Nathan then shared his photographs and story about going to Dhaka, meeting Didar and giving him his reward. He then described his subsequent visit to the factory site and meeting with Didar’s family at their home. Further, he described how the collapse was apparently caused by heavy electrical generators being placed on the fifth floor of the building originally not built to be a garment factory; the generators’ weight and vibration is thought to be the primary cause of the collapse.

To learn more about Didar’s heroic efforts, visit the following URLs: http://www.newagebd.com/detail.php?date=2013-04-28&nid=47520#.Uz0sL6JaeSq and http://www.dailymail. co.uk/news/article-2319439/Bangladesh-building-collapse-Rescuer-forced-amputate-trapped-peoples-limbs -save-wreckage.html.  Nathan then paused to answer many questions from the audience before proceeding into his trip to Vietnam for Tet.

Tony Heron conducts the Open Forum, where questions are asked and answered about Expat living in the ‘Land of Smiles’.Tony Heron conducts the Open Forum, where questions are asked and answered about Expat living in the ‘Land of Smiles’.

He stated that usually he wouldn’t go to Vietnam during the Tet holiday (Chinese New Year) because the entire country closes down for about 10 days; thus many of the venues you might want to see in Vietnam are shut down.  Also travel can be a real hassle since trains, buses and planes are booked weeks and months in advance. However, he said he was lucky enough to have developed a few friends over the years visiting Vietnam and these friends invited him to join them for the holiday, which provided a very real insight into the Vietnamese culture.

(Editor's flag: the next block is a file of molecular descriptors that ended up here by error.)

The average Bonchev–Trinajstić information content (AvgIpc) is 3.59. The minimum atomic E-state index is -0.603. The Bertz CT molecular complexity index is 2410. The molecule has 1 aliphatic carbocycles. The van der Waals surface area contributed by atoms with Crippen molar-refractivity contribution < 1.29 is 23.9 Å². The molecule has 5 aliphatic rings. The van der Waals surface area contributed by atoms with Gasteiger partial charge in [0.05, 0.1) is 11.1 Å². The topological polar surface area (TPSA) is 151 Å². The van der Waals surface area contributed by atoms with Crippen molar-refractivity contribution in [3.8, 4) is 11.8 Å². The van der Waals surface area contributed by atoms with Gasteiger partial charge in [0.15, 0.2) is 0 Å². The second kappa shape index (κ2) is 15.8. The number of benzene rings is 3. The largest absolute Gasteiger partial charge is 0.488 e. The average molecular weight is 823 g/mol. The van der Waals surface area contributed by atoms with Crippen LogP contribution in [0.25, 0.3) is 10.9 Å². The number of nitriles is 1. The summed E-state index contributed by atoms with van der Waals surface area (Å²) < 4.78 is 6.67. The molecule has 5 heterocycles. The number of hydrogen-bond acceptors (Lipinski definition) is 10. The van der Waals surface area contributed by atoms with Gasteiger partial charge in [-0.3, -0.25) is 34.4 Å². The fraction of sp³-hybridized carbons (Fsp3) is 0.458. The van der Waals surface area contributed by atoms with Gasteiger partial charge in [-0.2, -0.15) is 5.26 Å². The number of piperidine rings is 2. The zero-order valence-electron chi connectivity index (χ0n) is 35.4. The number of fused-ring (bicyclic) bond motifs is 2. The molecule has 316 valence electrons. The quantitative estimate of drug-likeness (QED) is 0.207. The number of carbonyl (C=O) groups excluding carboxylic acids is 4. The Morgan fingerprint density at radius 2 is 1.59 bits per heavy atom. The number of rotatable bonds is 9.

On this particular holiday he said he spent his time in the Mekong Delta with his friend, Loan’s family. Nathan explained that the Tet holiday is the biggest holiday of the year in Vietnam.  It is the western New Year, Christmas, Easter and Thanksgiving all rolled into one festive time.  It is the time of no work, giving gifts, visiting homes of relatives, honoring the oldest members of your family and your ancestors.